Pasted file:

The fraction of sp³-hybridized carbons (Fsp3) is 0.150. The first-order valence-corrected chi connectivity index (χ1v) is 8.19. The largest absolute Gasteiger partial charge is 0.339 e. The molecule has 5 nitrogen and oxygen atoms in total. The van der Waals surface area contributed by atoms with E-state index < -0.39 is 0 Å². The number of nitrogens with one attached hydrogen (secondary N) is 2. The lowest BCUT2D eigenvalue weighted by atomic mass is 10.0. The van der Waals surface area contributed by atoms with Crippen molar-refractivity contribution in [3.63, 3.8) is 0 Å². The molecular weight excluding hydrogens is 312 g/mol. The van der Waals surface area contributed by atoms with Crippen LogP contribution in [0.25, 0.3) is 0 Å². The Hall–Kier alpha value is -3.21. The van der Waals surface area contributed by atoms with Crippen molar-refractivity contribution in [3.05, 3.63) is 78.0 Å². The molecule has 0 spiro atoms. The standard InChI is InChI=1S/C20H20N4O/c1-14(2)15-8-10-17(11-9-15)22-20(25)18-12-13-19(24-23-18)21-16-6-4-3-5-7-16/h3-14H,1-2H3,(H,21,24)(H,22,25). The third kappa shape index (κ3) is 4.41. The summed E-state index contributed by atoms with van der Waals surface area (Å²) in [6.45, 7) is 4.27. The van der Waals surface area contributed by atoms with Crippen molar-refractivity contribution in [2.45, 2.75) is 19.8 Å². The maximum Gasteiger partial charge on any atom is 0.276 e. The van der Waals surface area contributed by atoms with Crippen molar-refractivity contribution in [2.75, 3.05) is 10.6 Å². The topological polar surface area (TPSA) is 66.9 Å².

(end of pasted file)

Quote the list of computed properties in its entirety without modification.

The fraction of sp³-hybridized carbons (Fsp3) is 0.150. The first-order valence-corrected chi connectivity index (χ1v) is 8.19. The largest absolute Gasteiger partial charge is 0.339 e. The molecule has 5 nitrogen and oxygen atoms in total. The van der Waals surface area contributed by atoms with E-state index < -0.39 is 0 Å². The number of nitrogens with one attached hydrogen (secondary N) is 2. The lowest BCUT2D eigenvalue weighted by atomic mass is 10.0. The van der Waals surface area contributed by atoms with Crippen molar-refractivity contribution in [3.63, 3.8) is 0 Å². The molecular weight excluding hydrogens is 312 g/mol. The van der Waals surface area contributed by atoms with Crippen LogP contribution in [0.25, 0.3) is 0 Å². The Hall–Kier alpha value is -3.21. The van der Waals surface area contributed by atoms with Crippen molar-refractivity contribution in [3.05, 3.63) is 78.0 Å². The molecule has 0 spiro atoms. The standard InChI is InChI=1S/C20H20N4O/c1-14(2)15-8-10-17(11-9-15)22-20(25)18-12-13-19(24-23-18)21-16-6-4-3-5-7-16/h3-14H,1-2H3,(H,21,24)(H,22,25). The third kappa shape index (κ3) is 4.41. The summed E-state index contributed by atoms with van der Waals surface area (Å²) in [6.45, 7) is 4.27. The van der Waals surface area contributed by atoms with Crippen molar-refractivity contribution in [2.45, 2.75) is 19.8 Å². The maximum Gasteiger partial charge on any atom is 0.276 e. The van der Waals surface area contributed by atoms with Crippen molar-refractivity contribution in [2.75, 3.05) is 10.6 Å². The topological polar surface area (TPSA) is 66.9 Å².